‘For Vision Pro, we understood the idea that this technology of wearing something that could transport you to another place was a very powerful one. And that there were really profound experiences that could come out of it and from changing the users’ context. But we also recognised a lot of the problems that existed with these sorts of technologies, especially around isolation,’ says Dye, while stating that Vision Pro is neither AR nor VR. ‘Once we understood that the product could be used for connection, for bringing people together and helping to enrich their lives, as we do with so many other Apple products, that’s when we got fully immersed in the program and wanted to bring it to life. We got excited about what this could mean as a whole new platform. That’s why we call it spatial computing.’
‘We put a lot of thought into how to make this entirely new platform feel approachable and seamless. To reduce the barriers to putting Vision Pro on, and not feel too techy,’ Howarth adds. ‘Which is why we deliberately designed the soft forms, cushioned knitted fabric bands, a lot of flexible materials and soft textures. So people would not only feel physically comfortable wearing it, but also enjoy wearing it around others too.’
Dye says, ‘We wanted people around you to also feel comfortable with you wearing it, and for you to feel comfortable wearing it around other people. That’s why we spent years designing a set of very natural, comfortable gestures that you can use without waving your hands in the air. That’s also why we developed EyeSight, because we knew more than anything, if we were going to cover your eyes, that takes away much of what is possible when you connect with people. Getting that right was at the core of the concept of the product because we wanted people to retain those connections in their actual world.’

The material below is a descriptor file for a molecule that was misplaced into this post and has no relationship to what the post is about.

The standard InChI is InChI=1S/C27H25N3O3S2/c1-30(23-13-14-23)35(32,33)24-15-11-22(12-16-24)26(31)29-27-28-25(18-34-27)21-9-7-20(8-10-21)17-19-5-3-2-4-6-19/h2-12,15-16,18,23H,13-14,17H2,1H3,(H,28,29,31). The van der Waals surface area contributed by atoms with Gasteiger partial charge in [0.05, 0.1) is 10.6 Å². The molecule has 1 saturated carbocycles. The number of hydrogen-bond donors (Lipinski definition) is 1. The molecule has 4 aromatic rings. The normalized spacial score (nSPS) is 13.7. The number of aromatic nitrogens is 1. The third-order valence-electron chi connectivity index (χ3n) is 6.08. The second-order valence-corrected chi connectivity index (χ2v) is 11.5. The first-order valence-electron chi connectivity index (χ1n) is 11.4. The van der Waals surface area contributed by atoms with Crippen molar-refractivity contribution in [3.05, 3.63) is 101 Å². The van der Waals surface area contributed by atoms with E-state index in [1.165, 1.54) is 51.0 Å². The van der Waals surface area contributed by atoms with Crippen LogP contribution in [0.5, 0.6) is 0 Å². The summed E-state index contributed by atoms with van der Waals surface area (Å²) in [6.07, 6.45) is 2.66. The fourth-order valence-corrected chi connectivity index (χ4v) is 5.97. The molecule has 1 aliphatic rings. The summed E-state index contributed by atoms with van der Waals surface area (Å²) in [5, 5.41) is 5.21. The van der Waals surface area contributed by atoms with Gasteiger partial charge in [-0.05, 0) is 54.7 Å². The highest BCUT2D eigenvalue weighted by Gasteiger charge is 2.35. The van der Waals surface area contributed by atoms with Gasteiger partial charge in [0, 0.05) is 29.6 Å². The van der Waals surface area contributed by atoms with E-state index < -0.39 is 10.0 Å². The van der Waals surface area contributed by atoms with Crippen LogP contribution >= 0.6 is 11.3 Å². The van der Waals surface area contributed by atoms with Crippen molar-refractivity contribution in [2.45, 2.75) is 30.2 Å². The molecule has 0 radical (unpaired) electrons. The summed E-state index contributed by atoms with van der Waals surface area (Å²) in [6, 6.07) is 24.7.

EyeSight is an innovative feature that turns Vision Pro’s lens transparent when someone approaches its user and eye contact can be made on both sides. When in full immersion mode, Vision Pro’s lens appears opaque. When the user looks at someone in the real world, a small porthole forms in the navigational display so that they can look out without having to take the device off. This one capability of the device alone took years to develop.
Everything in Apple Vision Pro has been purpose-built and it is apparent that only Apple could have achieved such a feat. Over the course of the product’s development, the design team grew and expanded into new disciplines in order to generate the gestures, materials, sounds, visual effects and cinematic environments of the finished product.
‘We had the feeling that this could be great, but we had no idea how to achieve it,’ Howarth says. ‘Many of the problems we were trying to solve were huge, seemingly unsolvable and required entirely new technical innovations. We knew what we wanted, and had to trust we would get there, by constant prototyping and iteration with multiple different teams.'
Dye adds, ‘Getting to some of those ideas is very hard. And then protecting those ideas, all through the process of making them real and obsessing over those details, and working hard to arrive at a point where there’s no other way we could have done it, and it just feels natural, intuitive, easy to use and comfortable to wear, that’s the real hard work.’